Effective instructional leadership leads learners toward success—



Before, During, and After Learning

Carol Moody, seasoned high school English teacher, illustrates a day of learning in her class. The student body consists of eighteen black students, three white students, and five Hispanic students. Today’s lesson is “Smart Goals.”


The students will watch a three-minute video on “smart goals” to help students plan goals with a path to accomplishing their goals.

“Good morning, students” (the class continues to talk. The teacher picks up a miniature amplifier to speak).

“Again, good morning, students. I am your teacher, remember? You are supposed to listen when I speak. I need to explain what you will learn in class today, so listen attentively, okay?” (The class quiets but not completely. The teacher continues by walking the room, holding amplifier to her mouth as she speaks with volume.)

“Before we begin with ‘smart goals,’ let’s review the vocabulary we studied yesterday [precise, concrete, attainable, relevant, goal] . . . Thank you, students. I am so happy for your participation, and I am very PROUD that you remember the words we discussed. You will see these words in the video. Knowing the meaning of these words will help you understand the importance of the video’s message. You must also remember that a goal is a plan you write with a date attached to it to achieve, okay? Now, let’s watch the video” (A student bemoans “Ah, man” and turns to another student to talk. Let’s name this student Charlie.)

“Charlie, remember rule number three: listen to the teacher. Please turn around in your seat. Watch the video, as it will help you set goals to be successful in life.” (The class stirs with murmurs.) Teacher turns off lights for a serious tone to appear for the students to watch the video. The teacher walks room, looks at each student, smiles, and compliments students by expressing encouraging words: “Watch the video. It’s only three minutes. You can do it. . . You are smart and can do anything you put your mind to . . . Thank you, Charlie. . . Thank you, Caleb. . . Thank you for watching the video, Kaydence. . .” (Video starts and ends).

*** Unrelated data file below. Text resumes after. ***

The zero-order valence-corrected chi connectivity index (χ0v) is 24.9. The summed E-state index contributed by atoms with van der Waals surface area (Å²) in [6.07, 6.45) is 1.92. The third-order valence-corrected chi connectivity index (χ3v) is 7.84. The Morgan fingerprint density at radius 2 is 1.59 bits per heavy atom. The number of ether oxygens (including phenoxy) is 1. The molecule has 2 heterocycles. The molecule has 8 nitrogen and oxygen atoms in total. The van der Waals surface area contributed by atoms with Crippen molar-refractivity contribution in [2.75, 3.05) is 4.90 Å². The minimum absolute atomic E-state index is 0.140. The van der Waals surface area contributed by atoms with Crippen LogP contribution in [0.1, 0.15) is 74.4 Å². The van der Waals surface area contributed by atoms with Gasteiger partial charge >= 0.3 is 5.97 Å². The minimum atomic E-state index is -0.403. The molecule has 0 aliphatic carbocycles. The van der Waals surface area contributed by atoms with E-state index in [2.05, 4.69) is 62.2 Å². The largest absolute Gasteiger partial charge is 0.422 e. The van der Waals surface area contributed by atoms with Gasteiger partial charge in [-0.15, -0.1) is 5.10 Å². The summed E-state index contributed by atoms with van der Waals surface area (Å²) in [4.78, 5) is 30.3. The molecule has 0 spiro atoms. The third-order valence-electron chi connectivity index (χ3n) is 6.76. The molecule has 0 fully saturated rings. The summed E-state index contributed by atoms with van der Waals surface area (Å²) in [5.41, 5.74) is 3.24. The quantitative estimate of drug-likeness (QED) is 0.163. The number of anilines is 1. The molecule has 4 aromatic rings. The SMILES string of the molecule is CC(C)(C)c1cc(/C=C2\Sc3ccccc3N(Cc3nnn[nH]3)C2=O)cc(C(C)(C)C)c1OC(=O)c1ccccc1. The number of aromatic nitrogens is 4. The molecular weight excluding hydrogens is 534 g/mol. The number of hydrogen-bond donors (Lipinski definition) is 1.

With amplifier to her mouth, the teacher stands in the middle of the classroom to instruct students the lesson for today.

“On your desk is an article about ‘smart goals.’ Take five (5) minutes to read or scann the article. Then, turn to your assigned student buddies—buddy to your left, buddy to your right—to asks your buddies to decode [student vocabulary] the acronym S. M. A. R. T. G. O. A. L. S.”


“While you are reading / scanning the article, the instrumental songs by Justin Bieber will play in the background. The music will play softly. I will also set the timer for 5 Minutes for your reading. . . (Charlie raises his hand) “Yes, Charlie?”

“May I go to the bathroom?”

“You may go after the lesson is over.”

“But it’s an emergency.”

“Just hold patiently out of respect for learning, Charlie. This assignment is only 20 minutes. Please wait. Participate in class. You can do it. (The student pouts and places his head on his desk. The teacher ignores the incident and continues with instructions—) Once you have read and discussed ‘smart goals’ with your assigned buddies, students, please return your individual attention to write a paragraph of a varied sentence structure—simple, compound, complex, compound-complex—to express what you understand about ‘smart goals.’ Remember to apply critical thinking to the sentences you write so that the sentences make sense. You may refer to your notes to refresh your memory of sentence structure if necessary. Justin Bieber’s instrumental music will continue to play. The timer will be set for 15-minutes.”

Once students are on task, the teacher whispers into student Charlie’s ear: “Step outside: I need to speak with you.” Charlie reluctantly obeys.

“Charlie, I feel disrespected when you interrupt me while I am teaching because you are breaking my rules for learning. Please, tell me, now, what’s wrong, Charlie?”

“I have to go to the bathroom.”

“You ask to go to the bathroom, often, Charlie, especially during class assignments. I cannot always allow you to interrupt my teaching. If you have a particular health problem I need to know about, please have your parent notify me of such a problem, and I will adapt. In the meantime, I expect for you to participate in my class because participating to learn is the very reason you are in school, understand? . . . May I count on you to not disturb my class during instruction unnecessarily, Charlie?